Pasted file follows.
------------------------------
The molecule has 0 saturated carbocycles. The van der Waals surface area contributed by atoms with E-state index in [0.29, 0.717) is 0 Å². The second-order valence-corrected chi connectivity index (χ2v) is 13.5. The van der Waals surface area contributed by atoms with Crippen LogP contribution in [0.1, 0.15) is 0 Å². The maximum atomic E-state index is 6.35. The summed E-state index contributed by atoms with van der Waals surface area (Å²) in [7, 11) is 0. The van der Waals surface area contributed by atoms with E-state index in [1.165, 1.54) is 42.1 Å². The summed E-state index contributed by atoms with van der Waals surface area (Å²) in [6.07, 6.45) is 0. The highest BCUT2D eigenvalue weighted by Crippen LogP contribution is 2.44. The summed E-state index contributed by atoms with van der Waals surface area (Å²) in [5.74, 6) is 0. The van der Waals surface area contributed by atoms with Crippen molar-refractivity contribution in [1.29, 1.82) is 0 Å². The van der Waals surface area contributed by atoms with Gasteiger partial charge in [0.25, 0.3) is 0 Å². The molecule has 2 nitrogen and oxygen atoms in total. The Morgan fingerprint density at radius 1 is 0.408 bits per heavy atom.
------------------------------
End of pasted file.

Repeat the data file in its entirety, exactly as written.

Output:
The molecule has 0 saturated carbocycles. The van der Waals surface area contributed by atoms with E-state index in [0.29, 0.717) is 0 Å². The second-order valence-corrected chi connectivity index (χ2v) is 13.5. The van der Waals surface area contributed by atoms with Crippen LogP contribution in [0.1, 0.15) is 0 Å². The maximum atomic E-state index is 6.35. The summed E-state index contributed by atoms with van der Waals surface area (Å²) in [7, 11) is 0. The van der Waals surface area contributed by atoms with E-state index in [1.165, 1.54) is 42.1 Å². The summed E-state index contributed by atoms with van der Waals surface area (Å²) in [6.07, 6.45) is 0. The highest BCUT2D eigenvalue weighted by Crippen LogP contribution is 2.44. The summed E-state index contributed by atoms with van der Waals surface area (Å²) in [5.74, 6) is 0. The van der Waals surface area contributed by atoms with Crippen molar-refractivity contribution in [1.29, 1.82) is 0 Å². The van der Waals surface area contributed by atoms with Gasteiger partial charge in [0.25, 0.3) is 0 Å². The molecule has 2 nitrogen and oxygen atoms in total. The Morgan fingerprint density at radius 1 is 0.408 bits per heavy atom.